It helped that he had a master’s degree in art history. There were Tiffany stained glass windows that needed cleaning, and centuries-old, hand-carved ceilings that warranted an expert’s touch.
In all, he would end up with 6 bedrooms, 7 bathrooms and 11 fireplaces that needed years of restoration. There’s a spacious ballroom where the ballerinas once danced; a Turkish Room with upholstered walls and tall, rich, wood-paneled bookshelves; and an observatory overlooking the Hudson River.
That’s Yohannan’s favorite.
“It’s copper-clad and it’s pensive and thoughtful. It’s where I write,” he says. “It’s a serious room with a slightly capricious aspect to it. And I think that sums up a home like this. It’s monumental but somehow there are flights of fancy that inform and inspire us.”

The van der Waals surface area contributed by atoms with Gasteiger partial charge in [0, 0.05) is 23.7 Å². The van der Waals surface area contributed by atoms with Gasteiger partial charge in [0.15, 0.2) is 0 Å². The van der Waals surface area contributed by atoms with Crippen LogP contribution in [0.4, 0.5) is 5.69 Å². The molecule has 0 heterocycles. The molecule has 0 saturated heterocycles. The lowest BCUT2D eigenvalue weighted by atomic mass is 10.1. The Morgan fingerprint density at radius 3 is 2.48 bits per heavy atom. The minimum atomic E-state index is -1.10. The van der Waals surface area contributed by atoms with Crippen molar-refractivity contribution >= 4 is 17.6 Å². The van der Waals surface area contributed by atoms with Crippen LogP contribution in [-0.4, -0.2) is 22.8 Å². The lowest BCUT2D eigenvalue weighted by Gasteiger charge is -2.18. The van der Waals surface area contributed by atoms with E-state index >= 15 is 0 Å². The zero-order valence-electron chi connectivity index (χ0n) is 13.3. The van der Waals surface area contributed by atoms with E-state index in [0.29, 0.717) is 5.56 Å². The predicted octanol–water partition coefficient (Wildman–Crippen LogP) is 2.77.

It’s also inspired dozens of film, television, and music stars.
I am doing my best Beyonce
I’m standing where Queen B was, singing along to her song ‘Irreplaceable.’ The music video – which has racked up more than 245 million hits on YouTube – was shot right here.
(Don’t freak out, I tell myself. Don’t freak out, don’t freak out, dontfreakout.)
But it’s not just music moguls. It’s Martin Scorsese using the castle as a setting for the hit HBO series “Boardwalk Empire.” It’s Annie Leibovitz bringing together Kanye, Liv Tyler, and Florence Welch (of Florence and the Machine fame) for a fashion shoot. It’s “Gossip Girl,” and Jennifer Lopez, and Julia Roberts and Kirsten Dunst in the movie “Mona Lisa Smile.”
These adventures started the same way his did: with a rap on the door – and a chance meeting.
“A young location person knocked on my door about a year into it and asked if I’d like to do a film. They’d heard that we’d done a photo shoot,” he recalls. “It was complete chance.